White Sands Missile Range employees Joshua Dannhaus, a systems engineer with the Systems Engineering Directorate, and Jesus Nevarez, an electrical engineer with Range Operations Telemetry, received the Myron Hiram Nichols Award for Telemetry Spectrum at the three-day International Telemetering Conference in Las Vegas, Nevada Oct. 26 to 29 for a technical paper they wrote for their telemetry findings during a test that was conducted at WSMR.
“It was unexpected,” Dannhaus said. “I didn’t even know they gave awards for that. It was a nice surprise.”
The paper focused on a 2014 C-Band Transmittal Experimental Test where C-band and S-band radiated telemetry data streams were compared aboard a spin-stabilized, high dynamic rocket. According to Armando Juarez, chief of the Telemetry Branch at Range Operations, the test was conducted to specifically evaluate the effects and impacts of tracking and collecting telemetry data off a missile in the C-band frequency. Several test ranges were invited to join in on the test and were allowed to bring their telemetry instrumentation to WSMR, which also provided valuable test data the WSMR telemetry engineers were able to compare and analyze.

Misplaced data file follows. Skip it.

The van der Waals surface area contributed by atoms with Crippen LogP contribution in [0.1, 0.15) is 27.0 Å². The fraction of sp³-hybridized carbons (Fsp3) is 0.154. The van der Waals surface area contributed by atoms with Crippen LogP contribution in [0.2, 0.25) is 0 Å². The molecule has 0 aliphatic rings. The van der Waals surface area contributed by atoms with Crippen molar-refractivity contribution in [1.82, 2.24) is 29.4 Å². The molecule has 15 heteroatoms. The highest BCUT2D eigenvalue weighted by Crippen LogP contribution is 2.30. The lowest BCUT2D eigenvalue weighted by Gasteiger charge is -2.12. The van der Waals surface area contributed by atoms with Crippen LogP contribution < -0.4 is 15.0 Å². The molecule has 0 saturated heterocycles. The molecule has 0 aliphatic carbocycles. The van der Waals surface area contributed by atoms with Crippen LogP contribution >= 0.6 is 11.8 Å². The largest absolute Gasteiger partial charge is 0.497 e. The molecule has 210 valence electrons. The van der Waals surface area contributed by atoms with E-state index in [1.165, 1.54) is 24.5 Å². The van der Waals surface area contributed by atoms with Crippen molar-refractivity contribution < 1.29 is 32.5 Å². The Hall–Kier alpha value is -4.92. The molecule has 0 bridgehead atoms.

“The team did an outstanding job,” Juarez said.
Due to the spectrum quickly becoming a hot commodity with cell phone providers, all DoD test ranges nation-wide were tasked to move missile transmissions from L-band and S-band to C-band, according to Juarez.
Dannhaus said the test, the focus of the paper, was one of the first occasions where a conglomerate of players were involved in a single test using C-band and was an acceptance test for many of the telemetry systems. He said the paper and presentation focused mainly on the Missile Defense Agency and WSMR Telemetry Tracking assets.
“We just wanted to show the other agencies and test agents what our findings were,” Dannhaus said.
The reason the paper received so much attention is because the C-band is a lot more difficult to track because of the narrower beam width. Most of the systems supporting the test had to be modified because they were designed for L and S band. Dannhaus and Nevarez were presented one of five awards that were given during the conference.
“The topic of the paper is timely because…the requirement to support more complicated missile intercept tests is important to the DoD test community,” said Gregory Vickers, WSMR Systems Engineering director.
Nevarez was unavailable to accept the award because he is currently on a temporary-duty-assignment supporting a test mission. The two were also recognized during the WSMR Commander’s Town Hall Oct. 29.
Dannhaus and Nevarez wish to thank the following people who helped contribute to the test and paper: Jorge Zambrano, Benito Ramos, Randy Rivas, Mike Winstead, Armando Juarez, Florencio Marquez, Gabe Beltran, Zoe Espinoza, Mark Radosevich, J Roberts, Arturo Dominguez, and Jaime Mendoza.